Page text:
On the joyful occasion of the installation of the sixteenth patriarch of the Russian Orthodox Church we publish the address by Metropolitan Laurus to the annual conference of St. Tikhon’s Humanitarian University (2008). In this document, written shortly before his repose, Vladyka Laurus profoundly outlines the Orthodox teaching on catholicity (sobornost).
To the Very Reverend Mitred Protopriest Vladimir Vorobyov, Rector of St Tikhon Orthodox Humanitarian University Dear in the Lord Fr Protopriest Vladimir, Rector of St Tikhon Orthodox Humanitarian University, Reverend Fathers, Dear Brothers and Sisters! Peace be unto you all, and Divine blessings!
I extend my heartfelt greetings to all the participants of “Paths of the Russian Church Emigration” in these holy days of the Epiphany of the Lord, a holiday referred to in Church texts as “the Illumination.” I wish the students of this wonderful educational institution to be illuminated with the “light unapproachable,” which Christ brought to the world through His incarnation. These festive days evoke feelings of love and gratitude towards God in every Orthodox Christian soul. Just think: God Himself comes to us, appears as a man, as one of us, speaks to us in our tongue. The Almighty Creator humbly bows His head under the hand of His own creation, John the Forerunner, the great teacher of repentance.
Let us too, beloved-in-the-Lord students, future servants of the Church of Christ, follow the example of the God-Man, who came into the world not to exert His authority or to judge us, but to save and to serve mankind. When clergymen begin to consider themselves to be a “special” class, and look down upon the people of God, it harms the “circulation” of the Body of the Church, and then empathetic love is replaced with unhealthy, pseudo-ecclesiastical relationships. This is the origin of all sorts of abuses, including mladostarchestvo [pseudo-eldership; inexperienced clergymen acting as spiritual guides— transl. ], etc. The first Primate of the Russian Orthodox Church Outside of Russia, Metropolitan Anthony (Khrapovitsky) of blessed memory, spoke out against such behavior, for in such cases a vicious cycle is formed—the people of God are despised, is not called upon to active cooperation, and no one tends to their spiritual education. The result is that the people are excluded from participating in the life of the Church and become simply passive observers of the mysteries, and the pastors abandon their true calling.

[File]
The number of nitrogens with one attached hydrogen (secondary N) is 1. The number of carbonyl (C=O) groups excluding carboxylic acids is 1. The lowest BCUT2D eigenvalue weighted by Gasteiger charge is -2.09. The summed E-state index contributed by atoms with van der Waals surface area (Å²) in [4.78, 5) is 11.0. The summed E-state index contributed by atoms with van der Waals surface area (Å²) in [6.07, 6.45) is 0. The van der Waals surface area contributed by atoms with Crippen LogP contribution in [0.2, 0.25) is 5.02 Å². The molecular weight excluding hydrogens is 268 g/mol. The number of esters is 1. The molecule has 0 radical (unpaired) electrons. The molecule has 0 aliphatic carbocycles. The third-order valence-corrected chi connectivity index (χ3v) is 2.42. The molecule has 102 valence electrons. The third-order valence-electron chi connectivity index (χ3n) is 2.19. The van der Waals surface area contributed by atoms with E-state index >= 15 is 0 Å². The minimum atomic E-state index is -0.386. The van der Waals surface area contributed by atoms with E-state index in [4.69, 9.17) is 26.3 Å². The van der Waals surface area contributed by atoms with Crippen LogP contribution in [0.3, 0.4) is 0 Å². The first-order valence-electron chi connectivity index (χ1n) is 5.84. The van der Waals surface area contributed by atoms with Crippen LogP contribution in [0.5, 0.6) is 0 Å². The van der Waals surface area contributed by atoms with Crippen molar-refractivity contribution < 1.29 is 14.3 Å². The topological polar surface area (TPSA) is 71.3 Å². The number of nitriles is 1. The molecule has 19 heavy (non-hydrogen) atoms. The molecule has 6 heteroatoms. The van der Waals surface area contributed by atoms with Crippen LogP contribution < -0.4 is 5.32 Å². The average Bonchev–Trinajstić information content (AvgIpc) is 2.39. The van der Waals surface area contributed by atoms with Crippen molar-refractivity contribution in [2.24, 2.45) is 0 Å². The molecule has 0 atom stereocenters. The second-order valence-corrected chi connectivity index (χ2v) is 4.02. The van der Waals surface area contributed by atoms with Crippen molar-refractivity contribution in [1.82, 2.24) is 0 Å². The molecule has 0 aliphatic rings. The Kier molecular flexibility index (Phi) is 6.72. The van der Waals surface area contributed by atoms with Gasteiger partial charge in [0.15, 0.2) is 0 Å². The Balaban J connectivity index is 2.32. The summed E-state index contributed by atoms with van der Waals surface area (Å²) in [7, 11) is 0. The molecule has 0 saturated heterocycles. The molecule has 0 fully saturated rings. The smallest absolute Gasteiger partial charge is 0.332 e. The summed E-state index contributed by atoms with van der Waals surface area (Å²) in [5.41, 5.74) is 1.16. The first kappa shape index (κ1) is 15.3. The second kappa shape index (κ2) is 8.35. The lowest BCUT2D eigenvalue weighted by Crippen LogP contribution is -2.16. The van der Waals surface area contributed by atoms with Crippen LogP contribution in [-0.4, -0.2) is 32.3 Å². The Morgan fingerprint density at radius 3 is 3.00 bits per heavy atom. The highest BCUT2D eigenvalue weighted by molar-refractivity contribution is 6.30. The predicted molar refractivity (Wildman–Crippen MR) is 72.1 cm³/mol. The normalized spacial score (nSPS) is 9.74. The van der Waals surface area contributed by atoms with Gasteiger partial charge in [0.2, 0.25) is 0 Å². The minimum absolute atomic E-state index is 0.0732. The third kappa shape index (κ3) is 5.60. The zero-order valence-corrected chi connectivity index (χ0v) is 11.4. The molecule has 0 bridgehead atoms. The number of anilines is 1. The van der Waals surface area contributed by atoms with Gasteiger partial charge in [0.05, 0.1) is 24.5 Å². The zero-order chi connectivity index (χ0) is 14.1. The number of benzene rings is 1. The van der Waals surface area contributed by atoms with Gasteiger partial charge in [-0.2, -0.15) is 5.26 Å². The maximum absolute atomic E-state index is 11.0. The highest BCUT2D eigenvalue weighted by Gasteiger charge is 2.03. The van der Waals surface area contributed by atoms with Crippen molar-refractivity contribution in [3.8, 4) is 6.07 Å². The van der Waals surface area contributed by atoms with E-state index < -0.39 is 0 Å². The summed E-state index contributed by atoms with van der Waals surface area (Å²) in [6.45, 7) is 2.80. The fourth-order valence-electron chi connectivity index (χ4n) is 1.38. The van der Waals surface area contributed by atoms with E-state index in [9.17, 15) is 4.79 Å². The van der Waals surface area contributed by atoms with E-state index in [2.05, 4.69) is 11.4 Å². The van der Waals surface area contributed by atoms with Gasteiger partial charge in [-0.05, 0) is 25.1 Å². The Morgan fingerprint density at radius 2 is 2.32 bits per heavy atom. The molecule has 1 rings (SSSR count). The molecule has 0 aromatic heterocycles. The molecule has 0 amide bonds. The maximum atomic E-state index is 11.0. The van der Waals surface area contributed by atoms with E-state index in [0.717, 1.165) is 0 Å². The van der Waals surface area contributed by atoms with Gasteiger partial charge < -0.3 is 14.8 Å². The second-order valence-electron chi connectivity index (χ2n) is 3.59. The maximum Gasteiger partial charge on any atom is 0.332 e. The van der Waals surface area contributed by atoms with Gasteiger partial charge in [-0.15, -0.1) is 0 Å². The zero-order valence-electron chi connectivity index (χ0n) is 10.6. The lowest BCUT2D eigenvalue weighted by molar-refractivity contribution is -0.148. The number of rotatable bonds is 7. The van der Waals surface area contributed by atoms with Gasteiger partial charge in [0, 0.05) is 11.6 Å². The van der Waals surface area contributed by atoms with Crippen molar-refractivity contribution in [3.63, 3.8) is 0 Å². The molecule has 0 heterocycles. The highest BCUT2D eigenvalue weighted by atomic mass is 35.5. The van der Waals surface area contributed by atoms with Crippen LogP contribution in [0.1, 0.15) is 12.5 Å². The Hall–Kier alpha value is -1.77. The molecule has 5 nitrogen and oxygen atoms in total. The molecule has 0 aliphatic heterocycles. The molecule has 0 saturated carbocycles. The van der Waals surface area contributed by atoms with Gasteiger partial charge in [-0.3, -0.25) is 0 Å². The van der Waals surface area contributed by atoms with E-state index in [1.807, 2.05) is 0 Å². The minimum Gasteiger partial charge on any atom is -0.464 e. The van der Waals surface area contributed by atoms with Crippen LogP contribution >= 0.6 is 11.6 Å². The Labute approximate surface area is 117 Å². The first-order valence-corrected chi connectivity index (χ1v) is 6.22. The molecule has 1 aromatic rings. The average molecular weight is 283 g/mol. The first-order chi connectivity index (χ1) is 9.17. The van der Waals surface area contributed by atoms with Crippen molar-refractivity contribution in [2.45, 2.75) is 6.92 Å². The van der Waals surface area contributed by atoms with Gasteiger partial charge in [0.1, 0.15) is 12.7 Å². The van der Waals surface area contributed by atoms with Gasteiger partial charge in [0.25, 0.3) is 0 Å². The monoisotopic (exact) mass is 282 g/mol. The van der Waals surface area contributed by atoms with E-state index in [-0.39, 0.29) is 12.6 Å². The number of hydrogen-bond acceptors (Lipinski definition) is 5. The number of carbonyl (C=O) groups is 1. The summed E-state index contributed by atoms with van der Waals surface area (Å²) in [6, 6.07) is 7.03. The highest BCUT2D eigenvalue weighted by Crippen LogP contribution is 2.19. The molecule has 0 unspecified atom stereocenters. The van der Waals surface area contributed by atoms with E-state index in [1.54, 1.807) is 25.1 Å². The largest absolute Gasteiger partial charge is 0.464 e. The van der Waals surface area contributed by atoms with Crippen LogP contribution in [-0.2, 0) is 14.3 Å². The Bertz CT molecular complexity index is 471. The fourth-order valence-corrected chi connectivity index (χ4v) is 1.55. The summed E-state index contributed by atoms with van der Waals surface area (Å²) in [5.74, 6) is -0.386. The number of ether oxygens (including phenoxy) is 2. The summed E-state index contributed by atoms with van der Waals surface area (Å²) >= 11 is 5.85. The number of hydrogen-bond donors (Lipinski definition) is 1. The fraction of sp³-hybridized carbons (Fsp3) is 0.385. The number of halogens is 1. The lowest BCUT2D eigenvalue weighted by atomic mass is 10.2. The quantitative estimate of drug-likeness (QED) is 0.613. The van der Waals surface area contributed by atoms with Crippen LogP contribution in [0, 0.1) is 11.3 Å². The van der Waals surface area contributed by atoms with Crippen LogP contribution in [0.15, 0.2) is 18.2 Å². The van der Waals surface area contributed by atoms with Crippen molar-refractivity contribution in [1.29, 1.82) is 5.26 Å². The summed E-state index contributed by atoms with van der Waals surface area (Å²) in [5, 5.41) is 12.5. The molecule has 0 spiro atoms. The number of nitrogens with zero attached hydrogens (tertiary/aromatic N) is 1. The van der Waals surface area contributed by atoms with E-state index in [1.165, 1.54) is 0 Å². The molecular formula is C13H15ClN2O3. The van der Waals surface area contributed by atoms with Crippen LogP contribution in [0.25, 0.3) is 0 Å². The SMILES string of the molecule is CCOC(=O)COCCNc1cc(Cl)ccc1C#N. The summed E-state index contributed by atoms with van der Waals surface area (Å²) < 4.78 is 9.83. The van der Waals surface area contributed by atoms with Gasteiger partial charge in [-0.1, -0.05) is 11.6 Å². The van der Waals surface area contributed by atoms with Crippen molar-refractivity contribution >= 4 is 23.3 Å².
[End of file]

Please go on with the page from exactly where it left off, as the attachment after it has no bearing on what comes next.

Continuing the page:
It is heartening and endearing to see that St Tikhon’s Orthodox Humanitarian University is doing the needed work, and this should be encouraged. So, dear fathers, brothers and sisters in the Lord, our humble refugees, the bishops, clergymen and laity built the Russian diaspora outside of her borders, while she herself was suffering at the hands of the atheists. They knew that the main goal of church life is the creation of a real Christian community. Just as every ordination of a clergyman is intended for a physical church, each baptism is performed for a concrete community. Everyone in the Church must serve—our example for this is the Lord Himself, Who said: “but whosoever will be great among you, let him be your minister” (Matthew 22:26). This is the example of serving God and man: the greater your authority, the greater is your duty towards your neighbor.
I wish the further success to Fr Rector, the professors, teachers and all the students of the University, as well as those who serve as clerics here or elsewhere, and those preparing to serve the Church, and I prayerfully wish that all of you, while serving Christ and the people of God, perform the “apostolic going among the people,” in the words of Bishop Theophan the Recluse, who died on the day of the Epiphany of the Lord. May you do this for the salvation of the Russian Orthodox people seeking salvation, the Kingdom of God and His truth. Amen! With love in the Lord, and beseeching your prayers,
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